A number of changes are expected to be implemented by NSFAS for the 2023 academic year. These changes will affect both the financial aid scheme and the students it funds.
The National Student Financial Aid Scheme (NSFAS) is bringing in changes to its system, rules and regulations, but with a particular focus on its policy.
Although NSFAS has indicated an increase in the number of students who have applied for and qualified for funding, in both universities and colleges, there are also a number of potential challenges that could play out during the new year.
NSFAS has projected a 7% increase in the number of students qualifying for NSFAS bursaries.
However, the financial aid provider has noted that the issue still lies with accurately projecting the costs needed to fund students enrolled in Technical and Vocational Education and Training (TVET) Colleges, but the increase in qualifying students will be covered in the allocated budget.
Earlier this year, NSFAS approved draft guidelines for the 2023 academic year, which will be submitted to the Minister of Higher Education, Blade Nzimande for approval.
These draft guidelines, if approved, will impact students and how the bursary funds are managed.
The rise in the cost of living as a result of inflation has meant that for 2023, the allowances students receive will change.
R6000 per annum in total will be introduced in 2023 and disbursed (on a monthly basis) as a living allowance to students enrolled at Technical Vocational Education and Training (TVET) Colleges, within the budget allocated for TVET Colleges.
Students funded by NSFAS generally need to ensure that they pass all their modules/classes while studying, as part of the terms and conditions of keeping their bursaries. “In 2023, it was proposed that students pass 50% of their courses as per the course pass rate table introduced in the policy,” stated NSFAS.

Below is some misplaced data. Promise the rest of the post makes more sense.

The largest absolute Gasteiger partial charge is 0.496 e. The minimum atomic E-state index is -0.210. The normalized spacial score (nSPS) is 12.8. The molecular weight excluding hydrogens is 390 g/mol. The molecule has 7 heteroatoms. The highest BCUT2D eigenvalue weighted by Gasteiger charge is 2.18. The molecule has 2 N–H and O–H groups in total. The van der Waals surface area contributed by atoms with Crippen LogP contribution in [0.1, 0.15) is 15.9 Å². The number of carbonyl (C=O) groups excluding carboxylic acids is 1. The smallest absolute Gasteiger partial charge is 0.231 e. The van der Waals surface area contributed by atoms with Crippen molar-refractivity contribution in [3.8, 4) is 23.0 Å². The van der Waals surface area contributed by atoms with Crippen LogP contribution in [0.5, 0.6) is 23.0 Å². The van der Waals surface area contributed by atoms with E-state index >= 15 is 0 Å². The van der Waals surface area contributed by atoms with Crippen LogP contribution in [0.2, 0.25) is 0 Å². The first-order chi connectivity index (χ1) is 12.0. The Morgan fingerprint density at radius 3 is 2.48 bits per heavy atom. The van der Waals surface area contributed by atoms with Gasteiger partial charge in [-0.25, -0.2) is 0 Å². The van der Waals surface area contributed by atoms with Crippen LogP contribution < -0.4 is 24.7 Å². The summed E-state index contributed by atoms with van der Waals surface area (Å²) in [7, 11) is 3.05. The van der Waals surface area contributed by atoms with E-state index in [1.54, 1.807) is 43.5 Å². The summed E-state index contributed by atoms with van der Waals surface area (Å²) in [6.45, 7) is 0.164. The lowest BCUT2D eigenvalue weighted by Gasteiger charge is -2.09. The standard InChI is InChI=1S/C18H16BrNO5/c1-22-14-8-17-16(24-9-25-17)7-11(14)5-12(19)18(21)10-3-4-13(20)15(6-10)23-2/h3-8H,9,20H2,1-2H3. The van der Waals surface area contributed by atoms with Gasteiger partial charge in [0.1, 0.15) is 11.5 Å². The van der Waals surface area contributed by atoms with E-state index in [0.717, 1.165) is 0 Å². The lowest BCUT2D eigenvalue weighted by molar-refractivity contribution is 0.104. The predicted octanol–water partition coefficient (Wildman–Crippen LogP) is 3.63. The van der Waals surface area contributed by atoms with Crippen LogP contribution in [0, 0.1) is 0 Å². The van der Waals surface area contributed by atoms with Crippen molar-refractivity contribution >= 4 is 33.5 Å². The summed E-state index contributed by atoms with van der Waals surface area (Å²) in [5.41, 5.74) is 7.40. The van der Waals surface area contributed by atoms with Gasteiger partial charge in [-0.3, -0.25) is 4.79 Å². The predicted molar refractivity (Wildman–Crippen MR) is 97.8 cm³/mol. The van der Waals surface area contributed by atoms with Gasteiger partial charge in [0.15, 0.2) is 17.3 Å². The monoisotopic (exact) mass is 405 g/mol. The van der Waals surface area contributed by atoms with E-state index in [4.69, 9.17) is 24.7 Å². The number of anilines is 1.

Consultations to determine the 2023 pass rate for NSFAS students were held with the university branch of the Department of Higher Education and Training (DHET), Universities South Africa (USAf), South African University Framework (SAUF) and Deputy Vice-Chancellors (DVCs) of universities.
The 2023 university academic eligibility requirements will be implemented as follows:
- First time entering students must achieve 50% of their registered course credits in order to gain funding from NSFAS in the next academic term.
- Continuing and returning students must achieve 55% of their registered course credits in order to continue to be funded by NSFAS for the next academic term.
The Department of Higher Education wants to ensure that funded students have access to suitable accommodation while they are studying. Accommodation providers can now prove that their accommodation is worth the money being paid by the Department, though the introduction of a new student accommodation portal.
NSFAS provides an accommodation allowance to funded students, ensuring that students can live closer to the institution they are enrolled at.
In the 2023 Draft Policy, NSFAS expressed the intention to “centralise accreditation of private accommodation.” The proposal was brought forward to grade and determine the value and costs of the listed student accommodation in order to enforce compliance to the Minimum Norms and Standards.
The need for accommodation by students has also resulted in the creation and establishment of new accommodation facilities. However, not all of these accommodation facilities are conducive to studying and may not be appropriate for students to reside in.
Student accommodation has been one of the many complaints students have voiced over the years, as the facilities are often sub-par and unsafe.
In an effort to ensure students have accommodation that is conducive to learning, NSFAS launched the portal which allows accommodation providers to be considered for NSFAS funded students; students will also be able to use the portal to log any queries or complaints related to their allocated accommodation, such as maintenance requests and relocation requests. This process will apply to both privately and institution-owned accommodation.
Lastly, the financial aid entity also proposed direct payments to beneficiaries, to avoid the continuing problem of late payments made by institutions, which has often resulted in many unrests from frustrated students.
NSFAS is hoping for a “hassle-free and delay-free” academic year.